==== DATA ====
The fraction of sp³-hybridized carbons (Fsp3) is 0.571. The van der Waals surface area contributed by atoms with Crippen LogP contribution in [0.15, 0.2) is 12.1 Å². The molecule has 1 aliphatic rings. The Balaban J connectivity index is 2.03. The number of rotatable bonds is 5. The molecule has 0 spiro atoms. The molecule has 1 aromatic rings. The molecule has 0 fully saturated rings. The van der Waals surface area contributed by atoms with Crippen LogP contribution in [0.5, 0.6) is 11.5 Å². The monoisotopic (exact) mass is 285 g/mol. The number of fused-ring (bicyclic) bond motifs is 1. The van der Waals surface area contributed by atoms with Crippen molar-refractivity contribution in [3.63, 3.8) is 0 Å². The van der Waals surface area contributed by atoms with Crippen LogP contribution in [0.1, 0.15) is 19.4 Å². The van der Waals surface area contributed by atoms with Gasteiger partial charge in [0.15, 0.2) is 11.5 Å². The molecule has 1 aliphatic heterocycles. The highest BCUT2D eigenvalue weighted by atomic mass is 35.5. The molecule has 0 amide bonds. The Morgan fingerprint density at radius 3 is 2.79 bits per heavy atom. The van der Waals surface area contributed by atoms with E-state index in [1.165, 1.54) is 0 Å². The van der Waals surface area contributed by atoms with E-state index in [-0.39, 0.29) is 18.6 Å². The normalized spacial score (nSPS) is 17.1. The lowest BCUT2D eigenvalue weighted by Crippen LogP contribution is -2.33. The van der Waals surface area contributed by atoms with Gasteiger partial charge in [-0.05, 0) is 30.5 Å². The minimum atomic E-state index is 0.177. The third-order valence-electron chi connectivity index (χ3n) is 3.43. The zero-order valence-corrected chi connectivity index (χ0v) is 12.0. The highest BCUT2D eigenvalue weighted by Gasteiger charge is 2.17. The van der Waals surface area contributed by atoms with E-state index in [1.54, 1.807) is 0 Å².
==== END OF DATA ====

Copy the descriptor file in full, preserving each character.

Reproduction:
The fraction of sp³-hybridized carbons (Fsp3) is 0.571. The van der Waals surface area contributed by atoms with Crippen LogP contribution in [0.15, 0.2) is 12.1 Å². The molecule has 1 aliphatic rings. The Balaban J connectivity index is 2.03. The number of rotatable bonds is 5. The molecule has 0 spiro atoms. The molecule has 1 aromatic rings. The molecule has 0 fully saturated rings. The van der Waals surface area contributed by atoms with Crippen LogP contribution in [0.5, 0.6) is 11.5 Å². The monoisotopic (exact) mass is 285 g/mol. The number of fused-ring (bicyclic) bond motifs is 1. The van der Waals surface area contributed by atoms with Crippen molar-refractivity contribution in [3.63, 3.8) is 0 Å². The van der Waals surface area contributed by atoms with Crippen LogP contribution in [0.1, 0.15) is 19.4 Å². The van der Waals surface area contributed by atoms with Gasteiger partial charge in [0.15, 0.2) is 11.5 Å². The molecule has 1 aliphatic heterocycles. The highest BCUT2D eigenvalue weighted by atomic mass is 35.5. The molecule has 0 amide bonds. The Morgan fingerprint density at radius 3 is 2.79 bits per heavy atom. The van der Waals surface area contributed by atoms with E-state index in [1.165, 1.54) is 0 Å². The van der Waals surface area contributed by atoms with E-state index in [-0.39, 0.29) is 18.6 Å². The normalized spacial score (nSPS) is 17.1. The lowest BCUT2D eigenvalue weighted by Crippen LogP contribution is -2.33. The van der Waals surface area contributed by atoms with Gasteiger partial charge in [-0.05, 0) is 30.5 Å². The minimum atomic E-state index is 0.177. The third-order valence-electron chi connectivity index (χ3n) is 3.43. The zero-order valence-corrected chi connectivity index (χ0v) is 12.0. The highest BCUT2D eigenvalue weighted by Gasteiger charge is 2.17. The van der Waals surface area contributed by atoms with E-state index in [1.54, 1.807) is 0 Å².